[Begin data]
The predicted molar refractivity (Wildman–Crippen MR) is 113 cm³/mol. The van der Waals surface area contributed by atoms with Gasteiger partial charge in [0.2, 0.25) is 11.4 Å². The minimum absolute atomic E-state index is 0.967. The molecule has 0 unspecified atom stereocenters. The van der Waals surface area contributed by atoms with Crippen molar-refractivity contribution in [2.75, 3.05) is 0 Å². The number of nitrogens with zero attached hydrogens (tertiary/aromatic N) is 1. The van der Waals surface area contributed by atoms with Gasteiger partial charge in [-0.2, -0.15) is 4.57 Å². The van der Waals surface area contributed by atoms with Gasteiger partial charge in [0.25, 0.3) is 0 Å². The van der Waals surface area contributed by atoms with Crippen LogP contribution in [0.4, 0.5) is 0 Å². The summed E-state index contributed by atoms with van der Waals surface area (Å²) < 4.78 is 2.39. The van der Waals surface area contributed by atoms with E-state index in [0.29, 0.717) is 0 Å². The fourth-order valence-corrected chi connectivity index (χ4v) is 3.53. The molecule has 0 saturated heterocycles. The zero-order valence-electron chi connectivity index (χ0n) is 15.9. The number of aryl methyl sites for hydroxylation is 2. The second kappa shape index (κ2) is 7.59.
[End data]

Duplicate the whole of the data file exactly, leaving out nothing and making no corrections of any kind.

The predicted molar refractivity (Wildman–Crippen MR) is 113 cm³/mol. The van der Waals surface area contributed by atoms with Gasteiger partial charge in [0.2, 0.25) is 11.4 Å². The minimum absolute atomic E-state index is 0.967. The molecule has 0 unspecified atom stereocenters. The van der Waals surface area contributed by atoms with Crippen molar-refractivity contribution in [2.75, 3.05) is 0 Å². The number of nitrogens with zero attached hydrogens (tertiary/aromatic N) is 1. The van der Waals surface area contributed by atoms with Gasteiger partial charge in [-0.2, -0.15) is 4.57 Å². The van der Waals surface area contributed by atoms with Gasteiger partial charge in [0.25, 0.3) is 0 Å². The van der Waals surface area contributed by atoms with Crippen LogP contribution in [0.4, 0.5) is 0 Å². The summed E-state index contributed by atoms with van der Waals surface area (Å²) < 4.78 is 2.39. The van der Waals surface area contributed by atoms with E-state index in [0.29, 0.717) is 0 Å². The fourth-order valence-corrected chi connectivity index (χ4v) is 3.53. The molecule has 0 saturated heterocycles. The zero-order valence-electron chi connectivity index (χ0n) is 15.9. The number of aryl methyl sites for hydroxylation is 2. The second kappa shape index (κ2) is 7.59.